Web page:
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Approximately 1.1 million new cancer cases occur in Africa yearly.

Seek Safer Asbestos Alternatives to Reduce Cancer-related Exposure – WHO

The World Health Organisation (WHO) says about 125 million people in the world are exposed to all forms of asbestos at the workplace and warned that it is mineral fibre is carcinogenic to humans.

Asbestos is a group of naturally occurring fibrous minerals that is used due to their extraordinary tensile strength for poor heat conduction and relative resistance to chemical attack.

Despite its usefulness in building insulation and as an ingredient in the production of roofing shingles, water pipelines, fire blankets, clutches, brake linings, gaskets, and pads for automobiles, the WHO warned that they are carcinogenic to humans, hence the need for safer alternatives.

“Exposure to asbestos causes cancer of the lung, larynx, ovaries, and cancer of the pleural and peritoneal linings (mesothelioma). Asbestos exposure is also responsible for other diseases such as asbestosis (fibrosis of the lungs), and plaques, thickening and effusion in the pleura.

“Approximately half of the deaths from occupational cancer are estimated to be caused by asbestos. In addition, it is estimated that several thousand deaths in the world annually can be attributed to exposure to asbestos in the home.

“It has also been shown that co-exposure to tobacco smoke and asbestos fibres substantially increases the risk for lung cancer – and the heavier the smoking, the greater the risk.

“Many fibre substitutes for chrysotile asbestos assessed by WHO to pose a relatively low hazard to human health, though, the carcinogenic hazard of some fibre substitutes was found to be high.

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“However, there are many non-fibre low-hazard materials that can substitute for chrysotile asbestos in various uses, such as conventional building materials,” the report stated.

Due to the danger posed by other similar compounds to health, the World Health Assembly resolution 58.22 on cancer prevention, urged Member States to pay special attention to cancers for which avoidable exposure is a factor, including exposure to chemicals at the workplace and in the environment.

“With resolution 60.26, the World Health Assembly requested WHO to carry out a global campaign for the elimination of asbestos-related diseases, bearing in mind a differentiated approach to regulating its various forms in line with the relevant international legal instruments and the latest evidence for effective interventions.”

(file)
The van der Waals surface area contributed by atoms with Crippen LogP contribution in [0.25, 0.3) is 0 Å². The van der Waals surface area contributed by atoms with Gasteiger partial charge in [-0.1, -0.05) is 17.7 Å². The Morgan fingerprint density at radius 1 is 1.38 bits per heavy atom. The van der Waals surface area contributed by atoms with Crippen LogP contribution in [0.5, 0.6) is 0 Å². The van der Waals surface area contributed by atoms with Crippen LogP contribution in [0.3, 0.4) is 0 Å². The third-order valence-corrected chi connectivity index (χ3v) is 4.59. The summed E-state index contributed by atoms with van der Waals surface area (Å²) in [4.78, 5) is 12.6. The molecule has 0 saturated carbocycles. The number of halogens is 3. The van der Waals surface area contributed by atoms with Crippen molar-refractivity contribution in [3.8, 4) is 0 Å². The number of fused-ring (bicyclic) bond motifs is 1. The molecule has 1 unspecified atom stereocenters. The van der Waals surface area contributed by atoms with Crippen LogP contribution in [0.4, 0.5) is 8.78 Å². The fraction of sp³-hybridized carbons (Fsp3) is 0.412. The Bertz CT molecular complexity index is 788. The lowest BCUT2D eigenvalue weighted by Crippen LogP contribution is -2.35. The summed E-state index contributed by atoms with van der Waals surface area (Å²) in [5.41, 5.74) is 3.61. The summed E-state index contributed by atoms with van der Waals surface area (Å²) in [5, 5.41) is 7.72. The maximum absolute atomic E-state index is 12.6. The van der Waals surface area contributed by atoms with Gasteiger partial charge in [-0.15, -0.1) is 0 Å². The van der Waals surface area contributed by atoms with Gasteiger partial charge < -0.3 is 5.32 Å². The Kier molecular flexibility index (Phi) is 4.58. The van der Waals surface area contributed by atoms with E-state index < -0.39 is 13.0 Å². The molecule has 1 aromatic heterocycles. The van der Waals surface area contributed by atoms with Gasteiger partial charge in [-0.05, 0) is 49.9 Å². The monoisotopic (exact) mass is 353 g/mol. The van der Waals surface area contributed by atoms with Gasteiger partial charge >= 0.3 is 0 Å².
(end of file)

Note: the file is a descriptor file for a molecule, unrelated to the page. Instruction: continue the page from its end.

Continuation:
Cost-effective interventions for the prevention of occupational lung diseases from exposure to asbestos are among the policy options for implementing the ‘Global Action Plan for the Prevention and Control of Noncommunicable Diseases’, as endorsed by the 66th World Health Assembly in resolution in 2013.

“Eliminating asbestos-related diseases is particularly targeted at countries still using chrysotile asbestos, in addition to assistance in relation to exposures arising from the historical use of all forms of asbestos.

“WHO, in collaboration with the International Labour Organisation and other intergovernmental organisations and civil society, works with countries towards the elimination of asbestos-related diseases by recognising that the most efficient way to eliminate asbestos-related diseases is to stop the use of all types of asbestos.

“The collaboration also helps in providing information about solutions for replacing asbestos with safer substitutes and developing economic and technological mechanisms to stimulate its replacement and taking measures to prevent exposure to asbestos in place and during asbestos removal (abatement).”

Part of the measures highlighted as interventions for asbestos-related exposure includes improving early diagnosis, treatment, and rehabilitation services for asbestos-related diseases; establishing registries of people with past and/or current exposures to asbestos; organising medical surveillance of exposed workers; providing information on the hazards associated with asbestos-containing materials and products, and to raise awareness that waste containing asbestos should be treated as hazardous.

SOURCE: Healthwise